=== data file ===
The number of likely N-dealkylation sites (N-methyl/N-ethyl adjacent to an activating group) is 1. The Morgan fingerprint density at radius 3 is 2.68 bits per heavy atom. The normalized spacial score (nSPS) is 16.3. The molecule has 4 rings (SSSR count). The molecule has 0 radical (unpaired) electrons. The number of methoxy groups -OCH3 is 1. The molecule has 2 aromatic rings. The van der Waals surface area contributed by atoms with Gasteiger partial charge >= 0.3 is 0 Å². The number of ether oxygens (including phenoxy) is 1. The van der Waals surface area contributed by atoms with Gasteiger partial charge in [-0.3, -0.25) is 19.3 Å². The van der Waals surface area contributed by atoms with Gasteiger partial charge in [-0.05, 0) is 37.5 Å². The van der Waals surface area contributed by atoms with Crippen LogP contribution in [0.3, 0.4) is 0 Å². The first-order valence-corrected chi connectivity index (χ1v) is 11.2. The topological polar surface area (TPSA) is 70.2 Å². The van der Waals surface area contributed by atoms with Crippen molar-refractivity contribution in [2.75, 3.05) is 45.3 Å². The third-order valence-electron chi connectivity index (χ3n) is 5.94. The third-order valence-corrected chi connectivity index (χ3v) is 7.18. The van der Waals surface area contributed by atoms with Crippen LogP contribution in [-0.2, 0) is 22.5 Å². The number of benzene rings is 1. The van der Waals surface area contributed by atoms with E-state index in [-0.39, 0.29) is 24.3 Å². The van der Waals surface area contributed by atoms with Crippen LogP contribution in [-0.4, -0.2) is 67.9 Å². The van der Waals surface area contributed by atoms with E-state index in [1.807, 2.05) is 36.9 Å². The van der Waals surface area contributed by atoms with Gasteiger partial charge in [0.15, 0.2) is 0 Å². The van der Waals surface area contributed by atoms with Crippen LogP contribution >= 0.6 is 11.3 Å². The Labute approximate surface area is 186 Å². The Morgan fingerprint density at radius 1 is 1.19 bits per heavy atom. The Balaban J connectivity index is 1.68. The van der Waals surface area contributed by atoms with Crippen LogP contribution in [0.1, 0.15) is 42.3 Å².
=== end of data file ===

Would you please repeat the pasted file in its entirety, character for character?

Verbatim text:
The number of likely N-dealkylation sites (N-methyl/N-ethyl adjacent to an activating group) is 1. The Morgan fingerprint density at radius 3 is 2.68 bits per heavy atom. The normalized spacial score (nSPS) is 16.3. The molecule has 4 rings (SSSR count). The molecule has 0 radical (unpaired) electrons. The number of methoxy groups -OCH3 is 1. The molecule has 2 aromatic rings. The van der Waals surface area contributed by atoms with Gasteiger partial charge >= 0.3 is 0 Å². The number of ether oxygens (including phenoxy) is 1. The van der Waals surface area contributed by atoms with Gasteiger partial charge in [-0.3, -0.25) is 19.3 Å². The van der Waals surface area contributed by atoms with Gasteiger partial charge in [-0.05, 0) is 37.5 Å². The van der Waals surface area contributed by atoms with Crippen LogP contribution in [0.3, 0.4) is 0 Å². The first-order valence-corrected chi connectivity index (χ1v) is 11.2. The topological polar surface area (TPSA) is 70.2 Å². The van der Waals surface area contributed by atoms with Crippen molar-refractivity contribution in [2.75, 3.05) is 45.3 Å². The third-order valence-electron chi connectivity index (χ3n) is 5.94. The third-order valence-corrected chi connectivity index (χ3v) is 7.18. The van der Waals surface area contributed by atoms with Crippen LogP contribution in [-0.2, 0) is 22.5 Å². The number of benzene rings is 1. The van der Waals surface area contributed by atoms with E-state index in [-0.39, 0.29) is 24.3 Å². The van der Waals surface area contributed by atoms with Crippen LogP contribution in [-0.4, -0.2) is 67.9 Å². The van der Waals surface area contributed by atoms with E-state index in [1.807, 2.05) is 36.9 Å². The van der Waals surface area contributed by atoms with Gasteiger partial charge in [0.15, 0.2) is 0 Å². The van der Waals surface area contributed by atoms with Crippen LogP contribution >= 0.6 is 11.3 Å². The Labute approximate surface area is 186 Å². The Morgan fingerprint density at radius 1 is 1.19 bits per heavy atom. The Balaban J connectivity index is 1.68. The van der Waals surface area contributed by atoms with Crippen LogP contribution in [0.1, 0.15) is 42.3 Å².